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Montmorency Tart Cherries Linked to reduced Blood Uric Acid Levels

Update Date: Oct 02, 2014 02:11 PM EDT
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Montmorency tart cherries have been linked to relieving joint pain associated with gout and arthritis. In a new study, researchers further examined the benefits of drinking the juice from these tart cherries and discovered that they can lead to changes in people's uric acid metabolism. The tart cherry juice also reduced the levels of a compound tied to inflammation.

"We have been investigating Montmorency tart cherries for several years because they're a unique fruit with a high concentration of anthocyanins," said co-author Dr. Glyn Howatson reported in the press release. "Our current study was conducted with a healthy population, although more research is needed to determine the specific benefits of Montmorency tart cherry juice for individuals with inflammatory diseases, including gout and other arthritic conditions."

For this study, the researchers recruited 12 healthy participants from the United Kingdom with the average age of 26. The researchers gave the people two different doses of the Montmorency tart cherry juice. The first beverage consisted of one ounce of juice concentrate mixed with 100 milliliters of water, which was the same as consuming 90 whole Montmorency tart cherries. The other beverage was a mixture of two ounces (60 ml) of juice concentrate in 100 ml of water.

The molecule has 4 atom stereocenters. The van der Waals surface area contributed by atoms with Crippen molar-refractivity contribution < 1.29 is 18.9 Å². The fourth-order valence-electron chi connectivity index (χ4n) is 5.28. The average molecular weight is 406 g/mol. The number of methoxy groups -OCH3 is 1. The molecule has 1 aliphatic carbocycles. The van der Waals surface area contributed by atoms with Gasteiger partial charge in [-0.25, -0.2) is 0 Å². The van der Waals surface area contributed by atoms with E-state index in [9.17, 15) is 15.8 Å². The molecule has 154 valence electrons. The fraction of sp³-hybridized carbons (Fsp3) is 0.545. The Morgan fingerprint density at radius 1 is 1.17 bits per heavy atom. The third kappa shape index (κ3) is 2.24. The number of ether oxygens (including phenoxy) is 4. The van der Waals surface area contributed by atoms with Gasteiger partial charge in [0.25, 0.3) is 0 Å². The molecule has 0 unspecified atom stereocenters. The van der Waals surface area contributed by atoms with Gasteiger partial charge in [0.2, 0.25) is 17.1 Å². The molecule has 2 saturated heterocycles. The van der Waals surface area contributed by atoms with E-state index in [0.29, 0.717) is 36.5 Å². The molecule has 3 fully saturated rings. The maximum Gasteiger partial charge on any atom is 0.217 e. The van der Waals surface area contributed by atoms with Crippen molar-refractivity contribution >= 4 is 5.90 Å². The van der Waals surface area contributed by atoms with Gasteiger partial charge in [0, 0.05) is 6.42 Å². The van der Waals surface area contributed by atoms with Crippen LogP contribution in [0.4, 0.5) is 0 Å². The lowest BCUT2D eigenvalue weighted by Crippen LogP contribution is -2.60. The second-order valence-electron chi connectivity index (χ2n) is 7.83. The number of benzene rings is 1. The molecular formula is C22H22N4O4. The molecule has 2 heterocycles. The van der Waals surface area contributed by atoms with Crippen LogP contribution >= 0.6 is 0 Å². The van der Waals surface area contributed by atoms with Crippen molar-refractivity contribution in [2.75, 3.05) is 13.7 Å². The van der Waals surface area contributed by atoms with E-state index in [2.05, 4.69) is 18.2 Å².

During the two drinking phases, the participants had to drink the mixture in the morning and before dinner for two days in a row. There was a 10-day "washout period" between the two phases. The team collected blood and urine samples to check the blood levels of uric acid, which is a chemical that can lead to a condition called hyperuricemia that occurs when the body produces more uric acid than it can expel. Uric acid typically dissolves in the blood, travels to the kidney and then exits the body in urine.

The team found that drinking either beverage led to a reduction in the blood levels of uric acid and C-reactive protein while the levels of urinary uric acid increased. C-reactive protein is a marker for inflammation. These changes suggested that the Montmorency tart cherries had a beneficial effect on people's joint pain as well as their levels of inflammation.

The study, "Montmorency tart cherry (Prunus cerasus L.) concentrate lowers uric acid, independent of plasma cyanidin-3-O-glucosiderutinoside," was published in the Journal of Functional Foods.

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